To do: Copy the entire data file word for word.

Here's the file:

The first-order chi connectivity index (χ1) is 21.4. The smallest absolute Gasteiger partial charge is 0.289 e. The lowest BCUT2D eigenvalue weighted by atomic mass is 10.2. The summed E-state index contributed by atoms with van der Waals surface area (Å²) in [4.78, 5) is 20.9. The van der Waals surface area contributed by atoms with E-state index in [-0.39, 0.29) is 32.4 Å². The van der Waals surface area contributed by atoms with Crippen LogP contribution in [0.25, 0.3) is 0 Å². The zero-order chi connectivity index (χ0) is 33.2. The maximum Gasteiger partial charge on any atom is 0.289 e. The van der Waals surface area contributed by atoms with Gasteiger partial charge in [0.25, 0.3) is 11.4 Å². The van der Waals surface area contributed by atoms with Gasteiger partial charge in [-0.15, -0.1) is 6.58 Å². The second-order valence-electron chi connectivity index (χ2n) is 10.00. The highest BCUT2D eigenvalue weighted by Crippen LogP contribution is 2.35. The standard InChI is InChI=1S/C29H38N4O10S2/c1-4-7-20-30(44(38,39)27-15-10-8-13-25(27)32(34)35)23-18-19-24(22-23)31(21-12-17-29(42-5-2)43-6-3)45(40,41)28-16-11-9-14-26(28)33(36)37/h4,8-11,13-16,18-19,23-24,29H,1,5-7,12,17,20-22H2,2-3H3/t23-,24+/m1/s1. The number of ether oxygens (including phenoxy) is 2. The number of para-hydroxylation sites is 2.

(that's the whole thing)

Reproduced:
The first-order chi connectivity index (χ1) is 21.4. The smallest absolute Gasteiger partial charge is 0.289 e. The lowest BCUT2D eigenvalue weighted by atomic mass is 10.2. The summed E-state index contributed by atoms with van der Waals surface area (Å²) in [4.78, 5) is 20.9. The van der Waals surface area contributed by atoms with E-state index in [-0.39, 0.29) is 32.4 Å². The van der Waals surface area contributed by atoms with Crippen LogP contribution in [0.25, 0.3) is 0 Å². The zero-order chi connectivity index (χ0) is 33.2. The maximum Gasteiger partial charge on any atom is 0.289 e. The van der Waals surface area contributed by atoms with Gasteiger partial charge in [0.25, 0.3) is 11.4 Å². The van der Waals surface area contributed by atoms with Gasteiger partial charge in [-0.15, -0.1) is 6.58 Å². The second-order valence-electron chi connectivity index (χ2n) is 10.00. The highest BCUT2D eigenvalue weighted by Crippen LogP contribution is 2.35. The standard InChI is InChI=1S/C29H38N4O10S2/c1-4-7-20-30(44(38,39)27-15-10-8-13-25(27)32(34)35)23-18-19-24(22-23)31(21-12-17-29(42-5-2)43-6-3)45(40,41)28-16-11-9-14-26(28)33(36)37/h4,8-11,13-16,18-19,23-24,29H,1,5-7,12,17,20-22H2,2-3H3/t23-,24+/m1/s1. The number of ether oxygens (including phenoxy) is 2. The number of para-hydroxylation sites is 2.